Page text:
A nurse holds China's Sinovac COVID-19 vaccine at a hospital in Porto Alegre, Brazil, August 8, 2020, photo by Diego Vara/Reuters

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(The Hill)

Who Will Benefit from a Successful Chinese COVID-19 Vaccine?

A nurse holds China's Sinovac COVID-19 vaccine at a hospital in Porto Alegre, Brazil, August 8, 2020

Photo by Diego Vara/Reuters

by Jennifer Bouey

August 12, 2020

The COVID-19 pandemic has impacted the lives of millions of people and brought the global economy to the brink of a deep depression in merely a few months. This crisis has also spurred an unprecedented race to develop a vaccine. Currently, 30 vaccines are already in human clinical trials, eight of which were sponsored by Chinese labs. Multiple countries have also agreed to partner with Chinese labs for the last stage of human trials given that China doesn't have large scale COVID-19 infections. There seems to be little doubt, then, that China could be among the countries that first produces a successful vaccine for COVID-19. There are several issues before large-scale benefits will accrue globally. Can China produce sufficient doses for its domestic use and for other countries? Which countries are likely to benefit?

China is already one of the world's largest producers of vaccines. It produces 700 million doses annually—about 20 percent of the global vaccine production. The majority of the production, however, targets the domestic market. Chinese vaccines are still very new on the world market. China's National Regulatory Authority (NRA), the quality control regulatory system for its vaccine development and manufacture, passed assessment by the World Health Organization (WHO) less than 10 years ago. This assessment was the first step for China to receive the WHO vaccine pre-qualification (PQ).

There are three additional requirements (PDF) for the WHO PQ process: 1) the manufacturers must meet and comply with the standard Good Manufacturing Practice (GMP) requirements; 2) the manufacturers must provide publications of the clinical trials that provide evidence of vaccine efficacy in the target population; and 3) the manufacturers must provide vaccine samples to be tested at designated WHO labs (usually outside China) for independent testing.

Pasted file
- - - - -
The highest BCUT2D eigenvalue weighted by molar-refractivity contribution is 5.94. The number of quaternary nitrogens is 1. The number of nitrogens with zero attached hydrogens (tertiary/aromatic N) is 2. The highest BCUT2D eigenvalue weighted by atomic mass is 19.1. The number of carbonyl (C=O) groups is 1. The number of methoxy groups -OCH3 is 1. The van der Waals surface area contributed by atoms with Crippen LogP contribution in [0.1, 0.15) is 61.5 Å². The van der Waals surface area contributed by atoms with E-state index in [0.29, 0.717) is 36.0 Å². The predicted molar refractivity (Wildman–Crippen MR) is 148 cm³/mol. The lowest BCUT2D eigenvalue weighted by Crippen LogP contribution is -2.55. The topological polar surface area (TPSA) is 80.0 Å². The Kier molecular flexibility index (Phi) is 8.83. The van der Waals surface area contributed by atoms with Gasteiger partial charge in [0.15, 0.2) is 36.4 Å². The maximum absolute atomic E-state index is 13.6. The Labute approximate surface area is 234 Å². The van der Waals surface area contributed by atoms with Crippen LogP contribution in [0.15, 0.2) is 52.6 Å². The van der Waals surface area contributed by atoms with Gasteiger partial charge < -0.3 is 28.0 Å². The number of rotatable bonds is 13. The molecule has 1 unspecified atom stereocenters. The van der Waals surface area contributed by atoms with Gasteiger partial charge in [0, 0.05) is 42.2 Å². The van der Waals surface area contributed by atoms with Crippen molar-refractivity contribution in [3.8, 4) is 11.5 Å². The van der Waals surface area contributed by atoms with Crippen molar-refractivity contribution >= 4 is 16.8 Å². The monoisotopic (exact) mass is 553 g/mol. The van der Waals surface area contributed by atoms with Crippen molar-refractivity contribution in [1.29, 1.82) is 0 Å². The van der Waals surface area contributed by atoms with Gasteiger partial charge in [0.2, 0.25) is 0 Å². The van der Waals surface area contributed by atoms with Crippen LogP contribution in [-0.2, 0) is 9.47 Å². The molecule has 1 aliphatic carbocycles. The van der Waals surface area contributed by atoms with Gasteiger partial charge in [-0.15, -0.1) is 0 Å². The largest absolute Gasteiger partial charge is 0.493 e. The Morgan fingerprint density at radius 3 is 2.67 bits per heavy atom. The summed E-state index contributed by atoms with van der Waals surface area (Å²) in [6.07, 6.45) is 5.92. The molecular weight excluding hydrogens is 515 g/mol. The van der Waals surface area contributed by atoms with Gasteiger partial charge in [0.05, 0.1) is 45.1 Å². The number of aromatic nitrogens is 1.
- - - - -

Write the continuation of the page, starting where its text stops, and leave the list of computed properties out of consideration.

These requirements often prove to be strenuous for the small local manufacturers that dominate the Chinese pharmaceutical sector. China has 5,300 to 7,000 local pharmaceutical manufacturers, each with a small share of the Chinese domestic market. This structure helps keep the local vaccine cost low but poses regulatory difficulties and hinders investment in capacity building aimed at the international market.

So far there are fewer than 40 vaccine producers in China that meet the GMP standards and only a handful of vaccines made in China have achieved WHO PQ and have been made available for procurement/purchasing by United Nations agencies like UNICEF and other global health organizations like the Global Alliance for Vaccine Initiative. The Japanese encephalitis vaccine that was first prequalified by the WHO in 2013 succeeded only after years of wide-ranging technical support from PATH and with funding support from the Bill and Melinda Gates Foundation.

COVID-19 may prove to be a game changer in providing an incentive for the Chinese government and vaccine manufacturers to scale up the motivation and capacity to enter the global market.

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COVID-19 may prove to be a game changer in providing an incentive for the Chinese government and vaccine manufacturers to scale up the motivation and capacity to enter the global market. Sinovac Biotech, the first private Chinese company to launch a phase III clinical trial on one COVID-19 vaccine candidate, is building a facility to manufacture up to 100 million doses annually. The international phase III trials in Brazil, UAE and other countries are also paving the way to development of an overseas market for the vaccines.

Who will benefit from Chinese vaccines? Other than the clinical trial partner countries, other low- and medium-income countries covered by the WHO's vaccine distribution plan could also benefit if China's COVID-19 vaccine receives the pre-qualification. A Chinese vaccine is less likely to come to the United States, EU and Japan, which are members of the international conference on Harmonization of Technical Requirements for Registration of Pharmaceuticals for Human Use (ICH). The ICH member countries (PDF) (mostly high-income) have their own uniform regulation of pharmaceutical products usually called Stringent Regulatory Agreement (SRAs (PDF)). Most developing countries, such as India and China, use the NRA system. Such a regulatory divide probably explains why neither major European countries nor the United states have shown interest in China's COVID-19 vaccines, yet.

For a world waiting anxiously for an effective vaccine, it is very likely that China will be working with the WHO to increase the capacity of Chinese manufacturers for a world market. Chinese vaccines are still very unlikely to provide for the SRA countries, including the United States, unless significant exceptions are granted in the context of the COVID-19 pandemic.


Jennifer Bouey is a senior policy researcher and the Tang Chair in China Policy Studies at the nonprofit, nonpartisan RAND Corporation.

This commentary originally appeared on The Hill on August 12, 2020. Commentary gives RAND researchers a platform to convey insights based on their professional expertise and often on their peer-reviewed research and analysis.